Don’t Let Lack Of Time Lead You Into Trouble

Amy Bell


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This month’s technical corner article comes from Amy Bell, CEO at Teal Compliance

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For conveyancers and private client lawyers, it is a very busy time of the year. With the huge increase in conveyancing volumes caused by the stamp duty holiday and home movers’ uncertain financial position, this means that everyone wants to move yesterday. With the second, and possibly further lockdowns, and the rapid spread of the coronavirus which necessitates them, people are thinking about end of life planning, and sadly some have died, needing probate services.

News reaches me of the incredible pressure being felt within some law firms. Firms who have had considerable disruption to their income this year, and face an uncertain future, especially if they’re involved in conveyancing. That combined with huge increases in PII premium (I’ve heard between 30 and 70%) this year will mean a lot of people will be focused on getting the work in and getting it delivered as soon as possible.

That combined with pressure from clients is making the situation worse. This is nothing new but does appear to be worsening.

There have been reports of clients shouting at staff, blaming the firm for delays outside of their control, and in some cases, it appears to me that the poor person who answers the phone just cops for the lot, maybe they are the only person they’ve managed to speak to all day.

It’s turning into a perfect storm for risk and compliance issues within the firm. If you’ve got colleagues feeling under this pressure, do pay attention to it early and try and mitigate or stop it or the littlest thing could be the straw that breaks the camel’s back – as one firm told me when thinking about bringing in some new training.

When people are under extreme pressure things can go wrong, not through anyone’s deliberate action, but as a result of distraction or weak processes.

Look out for these issues in particular.

  1. Missed deadlines

These can easily turn into claims. Make sure your processes are being followed and key dates are captured in accordance with policies. If people are swamped, it might be a good idea to temporarily have someone assisting with monitoring them, so you can make sure they get to the top of the pile in time.

  1. Errors in drafting or calculations

Most firms have claims arising out of drafting errors, whether that’s in the detail of contracts, wills or completion statements. When looking at the causes, they are varied, but certainly distraction plays a part in most of the simple errors. Ensuring people have time to focus on important details or implementing a “four” eyes process (where someone else checks the document/figures) might be useful.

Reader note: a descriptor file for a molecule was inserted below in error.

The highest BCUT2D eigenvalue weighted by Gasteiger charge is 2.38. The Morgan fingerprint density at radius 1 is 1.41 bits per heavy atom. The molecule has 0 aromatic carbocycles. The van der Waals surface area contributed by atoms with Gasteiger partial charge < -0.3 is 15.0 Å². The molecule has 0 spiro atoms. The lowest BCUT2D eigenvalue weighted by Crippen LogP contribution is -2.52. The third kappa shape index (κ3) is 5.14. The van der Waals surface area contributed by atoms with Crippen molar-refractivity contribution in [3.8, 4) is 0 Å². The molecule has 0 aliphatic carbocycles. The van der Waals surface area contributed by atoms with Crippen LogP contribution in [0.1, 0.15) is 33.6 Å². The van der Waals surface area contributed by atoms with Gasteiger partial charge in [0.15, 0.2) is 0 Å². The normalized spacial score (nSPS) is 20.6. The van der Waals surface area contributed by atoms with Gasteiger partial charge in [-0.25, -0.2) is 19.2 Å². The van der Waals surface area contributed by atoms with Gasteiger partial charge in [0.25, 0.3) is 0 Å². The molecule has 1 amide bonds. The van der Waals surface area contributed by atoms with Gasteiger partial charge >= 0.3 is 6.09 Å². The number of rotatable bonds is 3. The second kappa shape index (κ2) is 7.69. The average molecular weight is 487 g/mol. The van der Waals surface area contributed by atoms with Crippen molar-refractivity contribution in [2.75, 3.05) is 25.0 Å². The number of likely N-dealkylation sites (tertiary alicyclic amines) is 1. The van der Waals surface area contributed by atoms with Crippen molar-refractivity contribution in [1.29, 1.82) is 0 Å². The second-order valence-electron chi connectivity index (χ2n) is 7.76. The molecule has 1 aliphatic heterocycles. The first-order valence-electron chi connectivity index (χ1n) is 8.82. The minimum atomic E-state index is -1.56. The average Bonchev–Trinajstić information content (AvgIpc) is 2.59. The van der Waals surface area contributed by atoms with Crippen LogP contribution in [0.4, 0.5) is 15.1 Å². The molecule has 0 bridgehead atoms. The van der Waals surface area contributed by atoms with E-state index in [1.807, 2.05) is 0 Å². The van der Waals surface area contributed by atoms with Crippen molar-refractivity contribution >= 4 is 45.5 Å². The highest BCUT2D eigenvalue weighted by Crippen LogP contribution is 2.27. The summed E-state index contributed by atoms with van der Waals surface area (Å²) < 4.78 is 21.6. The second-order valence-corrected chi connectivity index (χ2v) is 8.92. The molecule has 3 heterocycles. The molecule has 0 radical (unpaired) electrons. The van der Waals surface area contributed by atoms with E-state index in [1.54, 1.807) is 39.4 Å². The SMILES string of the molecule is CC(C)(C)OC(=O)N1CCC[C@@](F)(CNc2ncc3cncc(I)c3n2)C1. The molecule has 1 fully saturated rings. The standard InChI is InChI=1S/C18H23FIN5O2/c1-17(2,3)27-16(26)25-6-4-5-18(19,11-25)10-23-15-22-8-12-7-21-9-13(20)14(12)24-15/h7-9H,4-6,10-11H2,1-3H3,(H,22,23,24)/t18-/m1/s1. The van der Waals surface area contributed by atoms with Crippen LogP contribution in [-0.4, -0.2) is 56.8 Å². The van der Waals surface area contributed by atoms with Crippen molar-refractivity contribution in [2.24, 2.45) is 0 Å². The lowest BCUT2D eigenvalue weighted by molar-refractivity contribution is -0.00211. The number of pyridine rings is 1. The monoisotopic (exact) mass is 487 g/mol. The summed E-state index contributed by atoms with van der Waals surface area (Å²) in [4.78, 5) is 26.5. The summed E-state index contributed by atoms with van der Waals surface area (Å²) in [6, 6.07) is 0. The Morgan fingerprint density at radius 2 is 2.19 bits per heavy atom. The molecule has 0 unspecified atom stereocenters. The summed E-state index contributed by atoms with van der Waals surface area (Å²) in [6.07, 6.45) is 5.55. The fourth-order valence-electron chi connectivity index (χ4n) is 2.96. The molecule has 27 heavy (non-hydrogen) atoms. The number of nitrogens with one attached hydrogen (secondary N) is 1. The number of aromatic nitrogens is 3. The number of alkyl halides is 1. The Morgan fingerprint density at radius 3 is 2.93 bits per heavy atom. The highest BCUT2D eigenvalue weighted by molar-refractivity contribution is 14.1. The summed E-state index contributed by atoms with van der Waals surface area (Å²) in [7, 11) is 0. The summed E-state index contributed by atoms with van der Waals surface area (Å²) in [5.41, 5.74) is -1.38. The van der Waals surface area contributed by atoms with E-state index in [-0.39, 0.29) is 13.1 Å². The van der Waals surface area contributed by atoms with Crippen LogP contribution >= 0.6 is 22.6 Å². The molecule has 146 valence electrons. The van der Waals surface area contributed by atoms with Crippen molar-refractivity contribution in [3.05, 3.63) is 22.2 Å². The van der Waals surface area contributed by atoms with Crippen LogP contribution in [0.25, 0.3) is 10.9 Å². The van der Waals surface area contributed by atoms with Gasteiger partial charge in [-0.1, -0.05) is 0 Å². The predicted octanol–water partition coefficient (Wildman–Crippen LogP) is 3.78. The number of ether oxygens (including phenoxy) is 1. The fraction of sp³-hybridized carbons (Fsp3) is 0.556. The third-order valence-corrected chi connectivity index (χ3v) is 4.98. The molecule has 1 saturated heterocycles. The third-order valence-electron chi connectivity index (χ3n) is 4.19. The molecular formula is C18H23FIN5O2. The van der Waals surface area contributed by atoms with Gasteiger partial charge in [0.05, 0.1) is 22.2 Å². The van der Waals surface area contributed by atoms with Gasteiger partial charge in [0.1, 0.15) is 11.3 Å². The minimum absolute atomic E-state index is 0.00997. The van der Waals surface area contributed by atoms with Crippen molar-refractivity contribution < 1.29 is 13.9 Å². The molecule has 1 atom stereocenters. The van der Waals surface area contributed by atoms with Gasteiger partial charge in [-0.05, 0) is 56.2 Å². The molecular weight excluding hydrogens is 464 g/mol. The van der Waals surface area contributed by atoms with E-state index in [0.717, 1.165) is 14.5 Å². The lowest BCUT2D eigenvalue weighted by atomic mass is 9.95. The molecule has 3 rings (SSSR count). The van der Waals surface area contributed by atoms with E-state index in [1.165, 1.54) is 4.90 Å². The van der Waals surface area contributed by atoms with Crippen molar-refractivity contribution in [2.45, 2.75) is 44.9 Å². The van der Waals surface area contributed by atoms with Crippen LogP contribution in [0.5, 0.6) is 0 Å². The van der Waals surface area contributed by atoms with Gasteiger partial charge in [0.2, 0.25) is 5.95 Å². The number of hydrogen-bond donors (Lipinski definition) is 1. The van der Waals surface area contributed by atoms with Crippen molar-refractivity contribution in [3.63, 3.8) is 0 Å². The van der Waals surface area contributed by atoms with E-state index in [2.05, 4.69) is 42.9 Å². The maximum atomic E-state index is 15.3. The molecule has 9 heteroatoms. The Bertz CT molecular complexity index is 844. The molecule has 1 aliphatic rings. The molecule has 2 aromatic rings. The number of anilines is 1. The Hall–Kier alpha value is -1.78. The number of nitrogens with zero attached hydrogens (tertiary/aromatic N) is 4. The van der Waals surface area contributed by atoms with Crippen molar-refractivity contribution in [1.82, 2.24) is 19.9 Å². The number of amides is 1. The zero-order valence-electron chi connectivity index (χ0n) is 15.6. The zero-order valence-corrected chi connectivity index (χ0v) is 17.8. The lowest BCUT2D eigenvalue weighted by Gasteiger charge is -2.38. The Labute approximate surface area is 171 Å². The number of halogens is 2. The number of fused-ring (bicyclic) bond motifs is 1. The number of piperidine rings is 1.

1. Not acting in accordance with the client’s instructions

Taking the time to capture the client’s instructions, both at the beginning and if they should change throughout the matter is critical to demonstrating you delivered the service in accordance with the client’s wishes. Having a process where instructions are captured is an important part of file management. In some lower fee areas, such as will drafting and conveyancing, there can be a tendency away from detailed notes, but some things should still be captured.

  1. Not delivering service in accordance with the client’s expectations and the SRA Standards and Regulations.

The Code of Conduct for Solicitors requires that you ensure that the service you provide to clients is competent and delivered in a timely manner.

This requirement is two-fold. That it is competent, (without mistakes) and in a timely manner (without delay). If you are not able to do this then you should not accept the instructions. If you are drafting in help from other departments, ensure that they are fully briefed on the task. Be realistic in your time estimates with clients. I know some conveyancers are already warning clients that they may not complete before the end of the stamp duty holiday.

I am sure you can detect a common thread through the points I have raised – time. I know none of us has a time machine, or a way to find more time, but you can manage how people spend the time they have. Pay attention to the capacity which each person has and ensure they don’t become overloaded. I know that turning work away at the moment seems counterintuitive, but failing to do so, if the firm can’t handle it will likely cost more in the long run, in dealing with unhappy clients and possibly PII premiums as a result of claims.


Amy Bell is CEO at Teal Compliance

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